In the July edition of his Let The Roundup Begin column, Tom wrote about hate5six, a prolific show documentarian whose work is getting some extra publicity now that we’re in the “Remember That Show?” phase of dwindling content. The metal equivalent is the legendary Frank Huang at Max Volume Silence. Huang’s video of Artificial Brain playing at Saint Vitus Bar on 2/14 is one of the other live shows I’ve been watching a lot lately. Arty B crushes, and the crispness of Huang’s capture is top-notch, balancing individual instrument clarity with the overtone-soup reverb that makes live shows great. It also has fans in the frame, reacting to music in real time. I can’t understate this: The further I move away from treating that experience as “normal,” the more powerful accurate depictions of it become.
While these videos scratch an itch, they’re not, you know, live in the sense that they’re unfolding before my eyes. These sets are trapped in a temporal oddity, like watching a SportsCenter recap of the big game. Some of the thrill remains, not unlike the complex emotions driving the reaction video phenomenon that’s seeing another boom, but it’s not the same as being there in the moment. These older live sets can’t compare to knowing in your bones that something unexpected might happen and you’re there to witness it.
“I could never understand our success; I could never understand why so many people bought our records, because they were so full of flaws!” Ron Glover said to Goldmine when asked why Deep Purple’s bootlegs became so popular. In Glover’s mind, this was the key: “We walked a very thin line between chaos and order, and that was the magic, that was why people bought our records. I came from a pop band, and when you’re a pop band, you learn the song, and you play it the same way every night. And now, there’s this band veering off, and suddenly the solo’s in E when it should be … ‘Hey, what’s happening here?’ That’s the magic.”
That magic is what places you wholly in the present. And being present is such a scarce resources these days. That’s why I still thirst for live events, then, even if they’re live-ish.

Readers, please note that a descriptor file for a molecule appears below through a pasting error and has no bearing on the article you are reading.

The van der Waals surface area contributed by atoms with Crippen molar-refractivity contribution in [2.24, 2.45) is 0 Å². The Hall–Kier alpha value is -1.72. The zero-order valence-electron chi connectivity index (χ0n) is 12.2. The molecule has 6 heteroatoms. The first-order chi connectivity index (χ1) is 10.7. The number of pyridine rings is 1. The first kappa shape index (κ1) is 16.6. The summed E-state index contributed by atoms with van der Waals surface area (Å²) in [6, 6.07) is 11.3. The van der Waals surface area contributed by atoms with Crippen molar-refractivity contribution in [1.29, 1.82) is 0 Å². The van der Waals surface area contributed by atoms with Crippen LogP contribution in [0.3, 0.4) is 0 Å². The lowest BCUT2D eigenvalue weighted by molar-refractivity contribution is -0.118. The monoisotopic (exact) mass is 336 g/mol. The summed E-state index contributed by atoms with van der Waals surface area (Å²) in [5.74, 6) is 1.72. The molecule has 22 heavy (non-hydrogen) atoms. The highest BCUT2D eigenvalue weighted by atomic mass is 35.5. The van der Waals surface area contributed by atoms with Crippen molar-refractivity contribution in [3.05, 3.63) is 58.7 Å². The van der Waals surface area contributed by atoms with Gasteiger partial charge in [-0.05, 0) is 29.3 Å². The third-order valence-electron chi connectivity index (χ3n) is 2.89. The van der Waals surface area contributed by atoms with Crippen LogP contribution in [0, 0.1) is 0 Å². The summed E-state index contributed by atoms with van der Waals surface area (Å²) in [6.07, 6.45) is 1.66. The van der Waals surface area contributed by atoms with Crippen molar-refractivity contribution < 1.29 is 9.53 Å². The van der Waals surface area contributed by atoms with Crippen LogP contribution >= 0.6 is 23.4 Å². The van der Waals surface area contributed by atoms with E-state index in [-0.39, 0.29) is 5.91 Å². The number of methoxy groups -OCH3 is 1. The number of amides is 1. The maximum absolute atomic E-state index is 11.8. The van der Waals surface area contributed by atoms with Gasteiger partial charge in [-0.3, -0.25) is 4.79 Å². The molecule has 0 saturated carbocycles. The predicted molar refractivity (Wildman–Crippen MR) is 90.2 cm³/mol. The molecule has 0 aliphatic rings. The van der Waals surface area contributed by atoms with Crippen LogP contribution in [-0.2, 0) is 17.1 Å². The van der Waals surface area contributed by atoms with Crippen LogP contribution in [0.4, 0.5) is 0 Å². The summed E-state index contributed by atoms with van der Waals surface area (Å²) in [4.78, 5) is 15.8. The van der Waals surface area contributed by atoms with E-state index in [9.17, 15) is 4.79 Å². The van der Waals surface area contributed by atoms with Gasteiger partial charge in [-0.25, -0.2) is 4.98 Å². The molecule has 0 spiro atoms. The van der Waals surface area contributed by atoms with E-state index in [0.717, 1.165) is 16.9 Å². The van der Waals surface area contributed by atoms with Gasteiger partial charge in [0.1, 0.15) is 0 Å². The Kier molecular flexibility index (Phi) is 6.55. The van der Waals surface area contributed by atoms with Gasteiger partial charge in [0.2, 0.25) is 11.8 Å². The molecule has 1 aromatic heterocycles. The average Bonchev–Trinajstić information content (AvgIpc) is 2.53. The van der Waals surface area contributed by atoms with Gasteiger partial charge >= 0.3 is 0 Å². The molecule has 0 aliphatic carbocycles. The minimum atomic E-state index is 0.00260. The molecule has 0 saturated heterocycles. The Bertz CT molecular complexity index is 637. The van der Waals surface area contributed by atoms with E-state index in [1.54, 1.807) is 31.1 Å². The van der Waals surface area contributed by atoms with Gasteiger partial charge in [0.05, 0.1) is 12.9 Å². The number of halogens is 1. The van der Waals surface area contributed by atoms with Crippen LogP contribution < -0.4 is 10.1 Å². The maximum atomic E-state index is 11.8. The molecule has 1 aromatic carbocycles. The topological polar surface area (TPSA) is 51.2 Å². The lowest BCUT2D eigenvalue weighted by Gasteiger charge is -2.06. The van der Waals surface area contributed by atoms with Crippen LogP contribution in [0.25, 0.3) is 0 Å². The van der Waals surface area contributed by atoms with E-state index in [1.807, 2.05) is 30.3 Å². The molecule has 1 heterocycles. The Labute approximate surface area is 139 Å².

Be that as it may, I can’t get around it: Not hearing a crowd has really borked my brain. Both artist and audience have been trained to expect a certain atmosphere, a supercharged shared experience, that generates immediate feedback. It’s a crucial part of the live show contract: Band does a thing, crowd reacts. Even if I intellectualize it beforehand, that there’s going to be a muted crowd response if there’s any at all, it still catches me off-guard. My brain takes a beat to catch up and then I’m out of the moment.
To put it another way, it’s a slightly different version of my TV presentation reaction. I just watched Unleash The Archers slay. Wait, did no one else like that? Oh, right, no one is there. Most of the time, the silence is a reminder that things aren’t normal and I’m able to reconnect the circuit and reboot. Other times, that non-reaction can be maddening, an infuriatingly familiar progression left unresolved. It’s like Judge Doom tapping out “Shave And A Haircut” in Who Framed Roger Rabbit. There’s the call! Holy shit, someone, anyone, respond!
The thing is, well, bands could make that happen. While we’re stuck in the virtual concert zone, bands could use generated crowd noise to fill the void. I reached out to Brittney Slayes before Unleash The Archers’ show to see if this was something they considered. Through Napalm Records Public Relations Manager Natalie Camillo, she said this: